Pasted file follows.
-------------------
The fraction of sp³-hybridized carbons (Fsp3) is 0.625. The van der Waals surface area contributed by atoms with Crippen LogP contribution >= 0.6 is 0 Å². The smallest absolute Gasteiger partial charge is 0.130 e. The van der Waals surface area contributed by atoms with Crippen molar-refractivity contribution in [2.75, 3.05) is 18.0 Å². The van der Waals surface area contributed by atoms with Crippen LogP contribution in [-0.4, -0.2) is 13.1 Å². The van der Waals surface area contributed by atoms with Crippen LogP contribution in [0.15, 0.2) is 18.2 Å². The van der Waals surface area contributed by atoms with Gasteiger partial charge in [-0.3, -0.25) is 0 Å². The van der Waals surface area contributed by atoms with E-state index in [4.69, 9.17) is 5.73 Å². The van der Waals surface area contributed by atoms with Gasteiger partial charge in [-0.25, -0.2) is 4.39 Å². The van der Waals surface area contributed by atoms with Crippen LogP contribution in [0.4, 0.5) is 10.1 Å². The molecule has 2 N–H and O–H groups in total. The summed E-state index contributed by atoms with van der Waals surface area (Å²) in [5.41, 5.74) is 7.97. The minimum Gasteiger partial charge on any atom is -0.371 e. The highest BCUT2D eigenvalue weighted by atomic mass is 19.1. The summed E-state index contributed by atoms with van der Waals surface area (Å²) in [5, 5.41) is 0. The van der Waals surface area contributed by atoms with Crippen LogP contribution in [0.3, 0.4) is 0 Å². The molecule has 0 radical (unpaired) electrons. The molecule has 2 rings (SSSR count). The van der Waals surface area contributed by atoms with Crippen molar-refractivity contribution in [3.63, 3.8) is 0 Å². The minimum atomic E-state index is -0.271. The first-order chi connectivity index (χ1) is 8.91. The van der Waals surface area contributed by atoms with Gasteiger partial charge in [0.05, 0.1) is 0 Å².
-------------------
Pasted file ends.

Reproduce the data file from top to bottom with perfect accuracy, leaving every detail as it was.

The fraction of sp³-hybridized carbons (Fsp3) is 0.625. The van der Waals surface area contributed by atoms with Crippen LogP contribution >= 0.6 is 0 Å². The smallest absolute Gasteiger partial charge is 0.130 e. The van der Waals surface area contributed by atoms with Crippen molar-refractivity contribution in [2.75, 3.05) is 18.0 Å². The van der Waals surface area contributed by atoms with Crippen LogP contribution in [-0.4, -0.2) is 13.1 Å². The van der Waals surface area contributed by atoms with Crippen LogP contribution in [0.15, 0.2) is 18.2 Å². The van der Waals surface area contributed by atoms with Gasteiger partial charge in [-0.3, -0.25) is 0 Å². The van der Waals surface area contributed by atoms with E-state index in [4.69, 9.17) is 5.73 Å². The van der Waals surface area contributed by atoms with Gasteiger partial charge in [-0.25, -0.2) is 4.39 Å². The van der Waals surface area contributed by atoms with Crippen LogP contribution in [0.4, 0.5) is 10.1 Å². The molecule has 2 N–H and O–H groups in total. The summed E-state index contributed by atoms with van der Waals surface area (Å²) in [5.41, 5.74) is 7.97. The minimum Gasteiger partial charge on any atom is -0.371 e. The highest BCUT2D eigenvalue weighted by atomic mass is 19.1. The summed E-state index contributed by atoms with van der Waals surface area (Å²) in [5, 5.41) is 0. The van der Waals surface area contributed by atoms with Crippen LogP contribution in [0.3, 0.4) is 0 Å². The molecule has 0 radical (unpaired) electrons. The molecule has 2 rings (SSSR count). The van der Waals surface area contributed by atoms with Crippen molar-refractivity contribution in [3.63, 3.8) is 0 Å². The minimum atomic E-state index is -0.271. The first-order chi connectivity index (χ1) is 8.91. The van der Waals surface area contributed by atoms with Gasteiger partial charge in [0.05, 0.1) is 0 Å².